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Journal of Insect Behavior

, Volume 2, Issue 4, pp 453–472 | Cite as

Influence of resource topography on pollinator flight directionality of two species of bees

  • Larry R. Kipp
  • William Knight
  • Elizabeth R. Kipp
Article

Abstract

Analyses of the search patterns of ApisMellifera workers foraging on artificial inflorescences and Bombus Pennsylvanicusqueens foraging on inflorescences of red clover are used to identify a general rule specifying intrapatch search patterns. Bees land, move about the inflorescences in search of nectar, and come to a last-faced position from which takeoff occurs. Last-faced directions are generated by a forward-moving tendency while probing artificial inflorescences or real florets. This tendency is modulated by restricted bee locomotion, caused by the size and shape of the visited inflorescence and the spatial distribution of florets within such inflorescences. The result is that bees tend to circle inflorescences. The process is terminated with an undefined stopping rule, whereupon bees usually depart in the direction they last face. The last-faced direction is a by-product of intrafloral search and becomes less associated with arrival directions as intrafloral search continues. Pollinator flight directionality is usually represented as a frequency distribution of angular changes in direction which typically has a mean near 0° and a variance that increases with increases in energy gain. We show that these characteristics are artifacts of pooling mirror-image movement data sets;a mean of 0° is the result of canceling the means of the left- and right-hand turns. The putative increased variance associated with energy gain is the result of adding the variances associated with left- and right-handed turns. These computational artifacts may be avoided by changing the sign of the left-handed turns prior to pooling with the right-handed turns (or vice versa). Pooling bee visits based only on the number of florets probed can destroy information relevant to studies examining behavioral mechanisms of flight directionality. Analytical problems encountered when turns exceed 360° are also addressed.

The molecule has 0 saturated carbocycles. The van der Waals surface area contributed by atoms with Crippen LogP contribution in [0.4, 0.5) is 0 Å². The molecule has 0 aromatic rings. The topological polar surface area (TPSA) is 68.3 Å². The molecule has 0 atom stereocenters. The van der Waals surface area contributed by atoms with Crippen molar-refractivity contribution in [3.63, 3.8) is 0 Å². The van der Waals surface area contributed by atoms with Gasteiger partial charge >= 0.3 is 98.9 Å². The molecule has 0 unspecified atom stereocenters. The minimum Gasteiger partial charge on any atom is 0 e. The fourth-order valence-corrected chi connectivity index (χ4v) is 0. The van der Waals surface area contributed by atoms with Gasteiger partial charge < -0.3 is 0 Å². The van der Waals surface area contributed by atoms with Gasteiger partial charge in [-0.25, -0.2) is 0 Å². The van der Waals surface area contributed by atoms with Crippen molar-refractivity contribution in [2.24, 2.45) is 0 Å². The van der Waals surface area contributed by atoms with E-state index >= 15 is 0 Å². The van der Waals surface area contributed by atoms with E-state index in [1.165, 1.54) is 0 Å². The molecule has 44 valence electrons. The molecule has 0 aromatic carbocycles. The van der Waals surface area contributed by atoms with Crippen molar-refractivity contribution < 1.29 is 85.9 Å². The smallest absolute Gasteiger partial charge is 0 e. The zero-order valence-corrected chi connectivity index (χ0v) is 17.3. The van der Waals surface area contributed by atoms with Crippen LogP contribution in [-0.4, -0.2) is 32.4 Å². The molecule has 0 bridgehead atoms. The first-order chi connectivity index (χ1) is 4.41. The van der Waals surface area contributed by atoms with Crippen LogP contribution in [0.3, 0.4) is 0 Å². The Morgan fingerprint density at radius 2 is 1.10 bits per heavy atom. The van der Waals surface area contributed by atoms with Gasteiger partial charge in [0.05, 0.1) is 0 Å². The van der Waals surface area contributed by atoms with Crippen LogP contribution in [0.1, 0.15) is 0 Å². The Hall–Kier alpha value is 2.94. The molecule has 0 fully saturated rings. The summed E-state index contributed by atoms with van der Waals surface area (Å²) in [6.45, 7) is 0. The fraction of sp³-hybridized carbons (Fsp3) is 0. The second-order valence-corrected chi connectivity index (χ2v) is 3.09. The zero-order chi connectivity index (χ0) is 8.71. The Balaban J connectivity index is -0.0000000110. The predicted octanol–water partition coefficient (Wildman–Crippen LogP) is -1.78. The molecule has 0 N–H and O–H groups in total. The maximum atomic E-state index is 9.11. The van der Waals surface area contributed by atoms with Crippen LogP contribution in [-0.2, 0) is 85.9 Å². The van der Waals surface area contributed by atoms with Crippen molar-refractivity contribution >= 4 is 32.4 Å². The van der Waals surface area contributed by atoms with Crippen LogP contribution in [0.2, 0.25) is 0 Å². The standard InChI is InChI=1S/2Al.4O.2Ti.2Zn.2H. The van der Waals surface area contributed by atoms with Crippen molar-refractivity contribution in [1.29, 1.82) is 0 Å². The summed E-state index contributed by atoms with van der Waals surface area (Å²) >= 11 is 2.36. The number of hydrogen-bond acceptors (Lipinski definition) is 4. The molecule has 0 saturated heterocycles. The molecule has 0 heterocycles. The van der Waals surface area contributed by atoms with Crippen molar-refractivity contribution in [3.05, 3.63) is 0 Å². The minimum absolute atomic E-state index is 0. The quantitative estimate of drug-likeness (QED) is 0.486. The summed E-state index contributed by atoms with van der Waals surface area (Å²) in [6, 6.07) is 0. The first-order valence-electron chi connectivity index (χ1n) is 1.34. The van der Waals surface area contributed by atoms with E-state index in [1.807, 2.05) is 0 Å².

Key words

Apis Mellifera Bombus Pennsylvanicus pollination flight directionality search red clover artificial flower foraging 

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Copyright information

© Plenum Publishing Corporation 1989

Authors and Affiliations

  • Larry R. Kipp
    • 1
  • William Knight
    • 2
  • Elizabeth R. Kipp
    • 3
  1. 1.Department of BiologyUniversity of New BrunswickFrederictonCanada
  2. 2.Department of Mathematics and Computer ScienceUniversity of New BrunswickFrederictonCanada
  3. 3.Brackenwood Ltd.FrederictonCanada

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